By Bella Spratley, Final Year French and Spanish
Glorious and poignant, Travis Alabanza’s stage show received a well-deserved standing ovation on its first showing in Bristol since their tour started in Berlin on 27 June. Travis includes the audience to a revolutionary extent. Is this the future of theatre?
Burgerz is the most polished I’ve seen Travis yet. Razor-sharp wit, relatable and personal; Burgerz is the show that offers ecstatic laughs to cold traumatic data (i.e. 331 trans lives have been taken since last year) to an oneiric dream-scene on depression and the history of queer bodies. Set in a laughably feminine space, the kitchen, Travis acts on reclaiming safety and identity.
Invited into the dysfunctional kitchen of the performer, an audience member joins Travis for almost the whole show. The goal: make a burger, ‘A classic Burger. The original, the typical Burger’ Travis lists. Burgez is a performance that seeks agency over the burger thrown at Travis for existing as a black non-binary femme in London. Isolated in that moment with nobody’s help, almost three years later now Travis extends a hand asking for help from the audience that they lacked that day. Together we make a Burger. To gain agency over this moment of utter societal failure, obsessive analysis compiling the Burger could be the answer.
The act of construction, imagination and the illusion of choice making the classic Burger evoke gender construction. It’s a laughable metaphor: self-consciously so. Comedy here is inclusive and engages the audience. Travis breaks the stereotypical auteur-lecteur boundary (thanks, Barthes) through consistently referencing us and questioning us. They engage unique conversations with the crowd that seemingly shape the chat-show-esque event. ‘What should it look like?’ we are asked to imagine a Burger, and on switches our collective imagination: the Burger, ‘the emoji Burger.’ ‘The bun, the meat, the lettuce, the bun.’ Travis rattles, highlighting how expectations are drilled into us. Learnt binary and social expectations are put into simple terms. We are the burgers of the 21st century, and some people deny existence outside of ‘bun-meat-lettuce-bun’. That night popular culture and gender theory make a surprising reconciliation in the basement (Western Studio) of the Old Vic. Seated on swivel chairs by a white plastic show-kitchen, after an outfit reveal to a cute dress and heels, sits someone who is smart and witty leading their audience through a dreamlike play that defies boundaries of ‘theatre’.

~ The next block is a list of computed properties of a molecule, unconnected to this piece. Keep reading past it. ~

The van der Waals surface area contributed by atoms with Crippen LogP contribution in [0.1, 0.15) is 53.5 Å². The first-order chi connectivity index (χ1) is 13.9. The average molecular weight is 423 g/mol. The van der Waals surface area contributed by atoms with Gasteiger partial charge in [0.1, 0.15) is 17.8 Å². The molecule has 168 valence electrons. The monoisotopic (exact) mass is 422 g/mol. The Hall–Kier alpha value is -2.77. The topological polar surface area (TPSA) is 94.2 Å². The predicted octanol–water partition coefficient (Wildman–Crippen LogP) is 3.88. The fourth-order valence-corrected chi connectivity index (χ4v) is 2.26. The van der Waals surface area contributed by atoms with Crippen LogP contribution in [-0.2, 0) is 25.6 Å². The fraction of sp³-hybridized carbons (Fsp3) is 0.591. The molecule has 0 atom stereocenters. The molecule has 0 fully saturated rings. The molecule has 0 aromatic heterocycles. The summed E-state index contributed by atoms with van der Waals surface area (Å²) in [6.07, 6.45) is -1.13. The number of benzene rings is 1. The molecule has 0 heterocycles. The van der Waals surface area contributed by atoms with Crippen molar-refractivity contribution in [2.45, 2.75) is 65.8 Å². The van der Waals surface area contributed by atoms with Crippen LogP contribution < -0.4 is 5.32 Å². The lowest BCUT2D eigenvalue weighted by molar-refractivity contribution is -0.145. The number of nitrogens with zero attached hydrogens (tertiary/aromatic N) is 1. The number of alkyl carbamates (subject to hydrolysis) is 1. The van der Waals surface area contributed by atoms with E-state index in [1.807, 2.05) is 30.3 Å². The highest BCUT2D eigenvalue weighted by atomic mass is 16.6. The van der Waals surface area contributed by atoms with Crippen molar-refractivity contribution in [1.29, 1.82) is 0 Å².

I first saw Travis perform at Thorny, the notorious Bristol queer performance art night. Travis poured milk on their writhing body and shout-moaned, “oh, Travis, fuck me harder”: perhaps a harder to swallow performance than Burgerz for some. But Travis makes a detailed barefaced revelation on violent sexual prejudice inscribed on black bodies. Rooted in white western colonial fetish. Travis’ performances might seem fun, even ridiculous but they also express important theoretical truths. Travis’ eye for props and provocation continues to excel in Burgerz- a personal favourite is the baps. Here focus is turned to potentially capitalist ideals of trans identity that expensive and dangerous surgery until some form of assimilation is how trans identity must present. Travis’ light-hearted joke makes important socio-political statements.
Stunned to silence at the end of their performance, I joined the many standing members of the auditorium, bewildered. Burgerz is simultaneously reflective, humorous, haunting and a space to escape. I could not recommend it more.
Featured Image: Birstol Old Vic
What are your opinions on interactive audience experiences?